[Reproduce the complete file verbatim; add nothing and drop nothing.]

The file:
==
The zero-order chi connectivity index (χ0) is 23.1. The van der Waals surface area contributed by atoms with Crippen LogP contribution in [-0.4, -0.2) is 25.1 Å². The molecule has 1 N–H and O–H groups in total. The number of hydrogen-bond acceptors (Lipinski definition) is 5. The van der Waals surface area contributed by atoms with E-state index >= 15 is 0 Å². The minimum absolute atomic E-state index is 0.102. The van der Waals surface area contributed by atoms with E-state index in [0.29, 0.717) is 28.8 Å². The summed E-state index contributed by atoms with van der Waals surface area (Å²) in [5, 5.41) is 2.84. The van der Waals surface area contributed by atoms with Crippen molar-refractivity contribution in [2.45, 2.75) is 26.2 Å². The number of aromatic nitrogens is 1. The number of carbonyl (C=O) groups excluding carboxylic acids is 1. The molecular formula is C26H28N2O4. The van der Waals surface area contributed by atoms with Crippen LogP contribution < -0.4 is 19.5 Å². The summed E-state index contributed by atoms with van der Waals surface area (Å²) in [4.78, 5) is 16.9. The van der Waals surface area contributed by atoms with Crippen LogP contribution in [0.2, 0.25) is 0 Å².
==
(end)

The zero-order chi connectivity index (χ0) is 23.1. The van der Waals surface area contributed by atoms with Crippen LogP contribution in [-0.4, -0.2) is 25.1 Å². The molecule has 1 N–H and O–H groups in total. The number of hydrogen-bond acceptors (Lipinski definition) is 5. The van der Waals surface area contributed by atoms with E-state index >= 15 is 0 Å². The minimum absolute atomic E-state index is 0.102. The van der Waals surface area contributed by atoms with E-state index in [0.29, 0.717) is 28.8 Å². The summed E-state index contributed by atoms with van der Waals surface area (Å²) in [5, 5.41) is 2.84. The van der Waals surface area contributed by atoms with Crippen molar-refractivity contribution in [2.45, 2.75) is 26.2 Å². The number of aromatic nitrogens is 1. The number of carbonyl (C=O) groups excluding carboxylic acids is 1. The molecular formula is C26H28N2O4. The van der Waals surface area contributed by atoms with Crippen LogP contribution < -0.4 is 19.5 Å². The summed E-state index contributed by atoms with van der Waals surface area (Å²) in [4.78, 5) is 16.9. The van der Waals surface area contributed by atoms with Crippen LogP contribution in [0.2, 0.25) is 0 Å².